The etymological trail of drug use.
There are two sides to drugs. They can either be the life-saving preparations we ingest to fight harmful bacteria and combat serious illness, or they can be the devastating concoctions that destroy our personalities, our bodies and can lead to undignified and frequently painful death. Society needs the former but conducts a seemingly endless war against the latter as it tries to restrict the flow of the so-called ‘recreational drugs’ onto our streets. The addicts, on the other hand, do everything they can to outwit the authorities as they and their suppliers become ever more inventive in the ways they think of for smuggling marijuana, cocaine, ganja and countless other substances past border guards, customs officials and drug squad officers in order to satisfy their craving.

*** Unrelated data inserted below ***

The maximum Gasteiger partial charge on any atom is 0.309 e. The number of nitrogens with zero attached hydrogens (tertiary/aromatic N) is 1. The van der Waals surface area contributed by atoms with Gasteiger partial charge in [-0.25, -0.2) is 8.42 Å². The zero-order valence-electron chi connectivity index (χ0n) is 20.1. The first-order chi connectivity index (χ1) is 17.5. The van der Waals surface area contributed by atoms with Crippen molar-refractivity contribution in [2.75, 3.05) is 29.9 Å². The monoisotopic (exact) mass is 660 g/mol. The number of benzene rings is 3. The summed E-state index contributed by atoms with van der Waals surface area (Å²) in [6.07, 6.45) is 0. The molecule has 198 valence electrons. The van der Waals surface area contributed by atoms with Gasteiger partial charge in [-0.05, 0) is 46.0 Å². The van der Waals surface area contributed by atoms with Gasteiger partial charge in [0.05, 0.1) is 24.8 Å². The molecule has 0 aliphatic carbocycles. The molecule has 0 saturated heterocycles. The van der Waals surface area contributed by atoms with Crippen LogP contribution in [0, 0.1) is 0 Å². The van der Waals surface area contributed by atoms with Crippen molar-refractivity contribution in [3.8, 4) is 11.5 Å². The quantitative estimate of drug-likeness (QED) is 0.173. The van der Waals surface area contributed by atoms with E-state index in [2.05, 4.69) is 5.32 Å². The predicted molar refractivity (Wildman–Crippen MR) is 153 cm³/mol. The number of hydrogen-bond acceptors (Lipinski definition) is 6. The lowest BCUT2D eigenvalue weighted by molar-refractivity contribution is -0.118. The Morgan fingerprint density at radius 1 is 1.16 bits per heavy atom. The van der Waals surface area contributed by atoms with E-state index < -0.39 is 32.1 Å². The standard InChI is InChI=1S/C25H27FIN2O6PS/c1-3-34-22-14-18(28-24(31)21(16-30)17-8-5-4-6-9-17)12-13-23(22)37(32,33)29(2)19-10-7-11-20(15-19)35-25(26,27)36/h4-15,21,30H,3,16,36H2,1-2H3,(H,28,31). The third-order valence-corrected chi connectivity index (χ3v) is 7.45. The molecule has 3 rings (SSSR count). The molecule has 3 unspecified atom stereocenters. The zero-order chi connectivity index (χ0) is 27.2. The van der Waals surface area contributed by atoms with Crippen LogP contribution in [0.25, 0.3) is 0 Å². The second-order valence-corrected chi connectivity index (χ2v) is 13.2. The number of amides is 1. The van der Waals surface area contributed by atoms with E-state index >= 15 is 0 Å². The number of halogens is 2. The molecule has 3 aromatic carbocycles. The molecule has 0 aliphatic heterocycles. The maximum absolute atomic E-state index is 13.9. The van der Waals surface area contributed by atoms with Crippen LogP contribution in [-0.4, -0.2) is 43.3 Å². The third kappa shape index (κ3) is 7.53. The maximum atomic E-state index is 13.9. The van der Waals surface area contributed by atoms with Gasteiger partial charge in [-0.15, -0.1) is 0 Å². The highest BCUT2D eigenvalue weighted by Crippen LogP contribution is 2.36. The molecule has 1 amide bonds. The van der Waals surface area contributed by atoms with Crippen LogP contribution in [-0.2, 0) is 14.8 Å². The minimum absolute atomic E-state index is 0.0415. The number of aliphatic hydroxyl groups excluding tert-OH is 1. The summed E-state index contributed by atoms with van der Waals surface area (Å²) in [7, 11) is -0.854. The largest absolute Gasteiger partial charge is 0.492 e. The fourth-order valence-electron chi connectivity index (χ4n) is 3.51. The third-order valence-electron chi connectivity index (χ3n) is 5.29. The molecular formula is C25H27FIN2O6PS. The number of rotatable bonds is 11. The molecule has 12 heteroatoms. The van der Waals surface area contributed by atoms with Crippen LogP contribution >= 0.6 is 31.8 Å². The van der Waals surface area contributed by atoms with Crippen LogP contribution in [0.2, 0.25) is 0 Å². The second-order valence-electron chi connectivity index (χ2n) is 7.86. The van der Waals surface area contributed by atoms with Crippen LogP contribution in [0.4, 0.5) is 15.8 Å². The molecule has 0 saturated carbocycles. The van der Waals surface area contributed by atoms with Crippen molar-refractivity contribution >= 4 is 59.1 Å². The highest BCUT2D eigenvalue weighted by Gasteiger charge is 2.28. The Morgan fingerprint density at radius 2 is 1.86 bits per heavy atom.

Linguistically, although they are probably unaware of it, these addicts owe their epithet to Roman law. In ancient Rome financial matters were taken very seriously and there were strict (some might say harsh) rules and regulations governing the borrowing and lending of money. For instance, if a debtor fell behind with his repayments he or she could be taken to court where the usual decision was that he be given a period of thirty days to come up with the money to clear his debt. If he failed to do so in the allotted time he would be assigned to his creditor who was required to treat him in a manner prescribed by law. He would keep the poor man in chains for sixty days, display him on three consecutive market days (held every nine days) and try to find someone who would take him off his hands for a fee equal to the amount of debt owed. Whoever paid the debt would have the man assigned to him as his slave. And the Latin for ‘assigned’ was addictus, from the prefix ad ‘to’ and the infinitive dicere ‘to say’, the implication being that transaction was more often than not a verbal one rather than a written one. Either way the result was the same: one human being became a slave to another much in the same way that, in the modern sense of the word, an addict is enslaved by his craving for his next fix.